Baum on Money: Christmas for Economists
'Twas the night before Christmas, and yours truly is still pecking away at her computer, choosing interesting articles for you to read with your breakfast. Enjoy your holiday, one and all.
There's still time to shop for Obamacare!
Shhh. Don't tell anyone, but the Obama administration has done it again: made an executive decision to extend the filing deadline for insurance coverage that begins Jan. 1. This time it was done "quietly," according to the Washington Post, citing "two individuals with knowledge of the switch." Which begs the question: If it's so hush-hush, how will the stragglers know it's still okay to sign up until 11:59 p.m. on Christmas Eve? At this point, it's probably better to hope potential enrollees are oblivious to the deadline than go public with another rule change that screams, "botched roll-out."
Support for Obamacare drops to a new low
You had to pass it to find out what's in it, but you had to wait until it was implemented to grasp the full effect. Support for the Affordable Care Act fell to record low of 35 percent, according to a CNN/ORC poll. That's down 5 points from November. Women accounted for the entire decline. Some of the other poll results were interesting: 63 percent think their health care costs will rise under the ACA and 61 percent think they can keep their doctor. When they find out they can't, guess what happens to the approval rating?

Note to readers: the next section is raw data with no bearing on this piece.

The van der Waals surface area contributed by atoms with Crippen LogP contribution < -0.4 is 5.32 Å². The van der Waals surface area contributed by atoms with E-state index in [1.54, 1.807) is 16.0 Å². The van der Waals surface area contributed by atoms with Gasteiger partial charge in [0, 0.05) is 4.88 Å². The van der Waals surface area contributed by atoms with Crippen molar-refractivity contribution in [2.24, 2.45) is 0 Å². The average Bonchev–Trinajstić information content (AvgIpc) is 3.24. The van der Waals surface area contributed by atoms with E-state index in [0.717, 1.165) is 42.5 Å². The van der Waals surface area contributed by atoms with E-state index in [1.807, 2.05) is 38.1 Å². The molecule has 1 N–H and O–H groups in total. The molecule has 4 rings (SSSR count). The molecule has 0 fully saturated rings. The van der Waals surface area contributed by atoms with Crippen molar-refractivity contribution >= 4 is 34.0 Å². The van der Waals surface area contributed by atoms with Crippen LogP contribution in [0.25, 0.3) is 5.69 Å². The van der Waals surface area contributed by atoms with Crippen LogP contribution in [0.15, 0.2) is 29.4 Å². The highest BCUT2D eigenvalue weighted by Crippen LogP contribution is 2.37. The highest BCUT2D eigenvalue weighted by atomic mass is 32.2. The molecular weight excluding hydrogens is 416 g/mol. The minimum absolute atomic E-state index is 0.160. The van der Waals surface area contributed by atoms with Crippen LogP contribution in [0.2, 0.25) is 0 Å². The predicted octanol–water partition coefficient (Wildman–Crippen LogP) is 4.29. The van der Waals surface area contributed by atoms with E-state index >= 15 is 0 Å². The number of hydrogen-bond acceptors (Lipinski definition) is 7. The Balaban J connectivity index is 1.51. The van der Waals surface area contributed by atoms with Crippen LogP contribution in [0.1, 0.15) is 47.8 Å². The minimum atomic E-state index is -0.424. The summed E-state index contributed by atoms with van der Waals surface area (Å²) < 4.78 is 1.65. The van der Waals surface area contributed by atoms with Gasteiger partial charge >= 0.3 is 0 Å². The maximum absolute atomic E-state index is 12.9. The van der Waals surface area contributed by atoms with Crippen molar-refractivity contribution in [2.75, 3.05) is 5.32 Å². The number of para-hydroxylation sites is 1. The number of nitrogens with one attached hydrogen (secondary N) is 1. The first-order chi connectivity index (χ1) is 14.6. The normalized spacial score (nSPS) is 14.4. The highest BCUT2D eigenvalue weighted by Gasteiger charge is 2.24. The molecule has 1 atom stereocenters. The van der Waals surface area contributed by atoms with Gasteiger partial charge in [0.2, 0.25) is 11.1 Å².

Just when you thought things were starting to look up
Along comes Jared Bernstein to bring us the bad news. Not only is actual economic growth sluggish compared to recoveries from previous recessions, but potential growth is being constrained by structural forces. Since 2000, the Congressional Budget Office has lowered its estimates of potential GDP by a full percentage point: from 3.5 percent to 2.5 percent. Bernstein's solution is more infrastructure spending, a demand-side fix that will increase the economy's capacity for growth in the future. Another solution would be to create incentives for businesses to invest for the future, drawing more Americans back into the labor force, and to make it easier for highly-skilled foreigners to live and work in the U.S.
Keynesians wish every day were Christmas
The Financial Times' Alphaville presents a guide to the economics of Christmas, courtesy of the folks at Lombard Street Research. Christmas is great if you're a Keynesian, dangerous if you're an Austrian, and meaningless if you're into rational expectations (the gift-giving nets out). It's a fun romp through the various economic schools of thought.
Of spending, saving and the virtues of thrift
Here's a classic that warrants revisiting this time of year. It's economist Steven Landsburg's challenge to Dickens' Ebenezer Scrooge. Believe it or not, saving is philanthropy.
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